Lynk Global Connects LEO Satellite to Cellphone, Touts Potential for Public Safety
Wednesday, March 18, 2020 | Comments

Satellite-to-cellphone company Lynk Global announced that it successfully connected a satellite in low Earth orbit (LEO) to an unmodified standard mobile phone on Earth. The technical breakthrough enabled Lynk to send what it called the world’s first ever text message from space to a mobile phone.

This milestone represents the critical next step for Lynk’s vision to use satellites to provide broadband services directly to more than 5 billion mobile phones on the planet, including to first responders. Lynk’s Feb. 24 test used the firm’s patented “cell tower in space” technology — LEO nanosatellites that connect directly to unmodified mobile phones. Lynk said it has successfully repeated the test many times, including with independent observers.

“In collaboration with our 27 mobile network operator partners, Lynk is actively working to deploy the first commercial product,” said Charles Miller, co-founder and CEO of Lynk and a 30-year space industry veteran who previously held senior positions at NASA. “With the permission of regulators, we are confident that we can bring a world-first solution to the market to tens of millions of people by the end of 2020.

Miller said there are three public-safety applications for the technology. The first is enabling people everywhere to get potentially life-saving alerts of impending disasters even when traditional ground-based cellular networks are down. Network backup is another application. When a hurricane knocks down a network, the service offers instant emergency backup with cellular in the sky. The service could also allow everyone to call 9-1-1 no matter where they are and without cellular network connectivity.

“We think it’s going to have a major impact on first responders,” Miller said. He cited the recent wildfires in California that knocked out cell sites and left consumers without emergency alerts or the ability to call 9-1-1.

Lynk executives are in conversations with First Responder Network Authority (FirstNet) officials, although no agreement has been established. “We are interested in working with FirstNet or Verizon or T-Mobile to the extent they want to work with first responders,” he said.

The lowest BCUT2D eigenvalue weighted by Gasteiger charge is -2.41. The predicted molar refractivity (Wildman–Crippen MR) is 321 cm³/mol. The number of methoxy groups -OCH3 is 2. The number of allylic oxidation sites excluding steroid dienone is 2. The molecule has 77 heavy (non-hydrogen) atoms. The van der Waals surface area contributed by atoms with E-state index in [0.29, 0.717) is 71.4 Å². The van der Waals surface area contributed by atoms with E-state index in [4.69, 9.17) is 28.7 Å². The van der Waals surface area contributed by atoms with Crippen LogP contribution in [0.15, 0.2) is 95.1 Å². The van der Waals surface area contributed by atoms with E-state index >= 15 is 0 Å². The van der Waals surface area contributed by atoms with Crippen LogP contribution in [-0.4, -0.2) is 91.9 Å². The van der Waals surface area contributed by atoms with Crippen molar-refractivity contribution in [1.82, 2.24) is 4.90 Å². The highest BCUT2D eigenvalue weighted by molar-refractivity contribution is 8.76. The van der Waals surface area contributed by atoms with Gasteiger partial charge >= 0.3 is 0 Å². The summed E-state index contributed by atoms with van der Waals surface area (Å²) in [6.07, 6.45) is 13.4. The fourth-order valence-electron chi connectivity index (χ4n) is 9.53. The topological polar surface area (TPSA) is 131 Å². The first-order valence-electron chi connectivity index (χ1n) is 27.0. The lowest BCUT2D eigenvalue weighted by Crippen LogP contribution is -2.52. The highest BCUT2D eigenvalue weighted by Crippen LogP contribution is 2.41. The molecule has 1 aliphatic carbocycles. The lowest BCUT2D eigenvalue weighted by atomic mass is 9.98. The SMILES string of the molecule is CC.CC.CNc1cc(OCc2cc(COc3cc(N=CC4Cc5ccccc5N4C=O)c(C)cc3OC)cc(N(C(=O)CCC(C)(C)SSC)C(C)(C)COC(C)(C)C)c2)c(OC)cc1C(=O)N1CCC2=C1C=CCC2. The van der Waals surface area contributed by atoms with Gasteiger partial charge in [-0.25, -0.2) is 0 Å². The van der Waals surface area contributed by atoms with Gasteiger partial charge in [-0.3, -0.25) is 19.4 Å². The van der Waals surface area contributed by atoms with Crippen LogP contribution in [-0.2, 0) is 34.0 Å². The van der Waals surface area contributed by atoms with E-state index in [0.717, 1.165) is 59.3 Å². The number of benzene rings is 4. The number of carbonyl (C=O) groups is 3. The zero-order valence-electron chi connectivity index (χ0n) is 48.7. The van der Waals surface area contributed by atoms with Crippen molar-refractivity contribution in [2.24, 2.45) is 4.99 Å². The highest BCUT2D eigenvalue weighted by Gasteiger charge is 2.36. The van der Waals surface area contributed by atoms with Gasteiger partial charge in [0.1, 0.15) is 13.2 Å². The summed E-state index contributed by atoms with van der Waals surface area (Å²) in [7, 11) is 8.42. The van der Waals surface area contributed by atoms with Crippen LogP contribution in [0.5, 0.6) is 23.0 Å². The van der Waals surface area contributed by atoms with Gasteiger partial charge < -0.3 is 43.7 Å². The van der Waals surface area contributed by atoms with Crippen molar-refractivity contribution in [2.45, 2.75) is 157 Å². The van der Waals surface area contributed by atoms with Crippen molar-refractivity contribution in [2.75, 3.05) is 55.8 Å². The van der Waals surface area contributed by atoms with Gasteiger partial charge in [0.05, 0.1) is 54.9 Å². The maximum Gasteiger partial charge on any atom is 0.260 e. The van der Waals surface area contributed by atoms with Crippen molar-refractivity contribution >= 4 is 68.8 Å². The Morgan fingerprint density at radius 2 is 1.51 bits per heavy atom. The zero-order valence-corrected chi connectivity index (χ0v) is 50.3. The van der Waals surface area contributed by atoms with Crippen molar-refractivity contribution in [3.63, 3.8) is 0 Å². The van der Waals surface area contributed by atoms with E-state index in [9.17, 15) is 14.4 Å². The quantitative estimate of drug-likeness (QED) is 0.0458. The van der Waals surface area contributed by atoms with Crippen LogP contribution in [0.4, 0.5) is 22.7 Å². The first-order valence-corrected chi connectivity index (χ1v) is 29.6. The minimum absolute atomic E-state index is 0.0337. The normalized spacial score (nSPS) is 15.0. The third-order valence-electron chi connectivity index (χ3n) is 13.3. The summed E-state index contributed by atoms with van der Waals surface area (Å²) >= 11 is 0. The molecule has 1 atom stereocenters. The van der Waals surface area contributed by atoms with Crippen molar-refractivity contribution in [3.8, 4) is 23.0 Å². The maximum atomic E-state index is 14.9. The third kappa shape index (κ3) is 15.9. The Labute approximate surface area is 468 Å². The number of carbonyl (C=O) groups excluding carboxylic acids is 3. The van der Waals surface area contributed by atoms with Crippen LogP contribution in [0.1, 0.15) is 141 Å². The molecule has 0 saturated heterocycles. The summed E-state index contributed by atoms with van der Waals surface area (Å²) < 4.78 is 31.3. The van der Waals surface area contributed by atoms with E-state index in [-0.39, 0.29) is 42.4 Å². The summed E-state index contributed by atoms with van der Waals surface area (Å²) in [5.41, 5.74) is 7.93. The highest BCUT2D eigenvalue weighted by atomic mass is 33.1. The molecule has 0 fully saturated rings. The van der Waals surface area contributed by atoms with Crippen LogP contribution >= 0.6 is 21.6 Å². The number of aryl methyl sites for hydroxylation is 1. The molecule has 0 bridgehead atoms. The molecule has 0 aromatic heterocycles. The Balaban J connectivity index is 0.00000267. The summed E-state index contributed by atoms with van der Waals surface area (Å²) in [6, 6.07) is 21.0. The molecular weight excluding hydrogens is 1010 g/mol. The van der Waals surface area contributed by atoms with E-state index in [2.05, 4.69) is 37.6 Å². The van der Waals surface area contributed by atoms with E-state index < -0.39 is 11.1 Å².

The firm’s business model is to be a wholesale roaming partner, working with mobile network operators rather than managing millions of devices, Miller said. The firm’s technology conforms to Third Generation Partnership Project (3GPP) standards and is backward compatible with 3G and 2G technology. The firm’s cell towers in space are intellectual property rights (IPR) and work on GSM and Long Term Evolution (LTE) technology with plans to upgrade to 5G standards.

The test is the culmination of over a year of technology development testing involving multiple payloads in space, and the company said it verifies its radio access network (RAN) technology can compensate for the effects of placing the mobile base station in orbit, which the mobile standards were not designed for.

Lynk launched its fourth “cell tower in space” spacecraft on the SpaceX’s CRS-20 launch March 6. This spacecraft, named Lynk The World, will expand testing in mid-2020 to additional countries and partners. The company is planning global coverage but will begin as a periodic service and potentially grow with financing and then be continuous.

“We extend the existing network everywhere, and we’re a backup when the existing network goes down,” Miller said. “There has been a lot of talk in Congress about ubiquitous coverage everywhere, a technical breakthrough. That’s going to happen in the very near future.”

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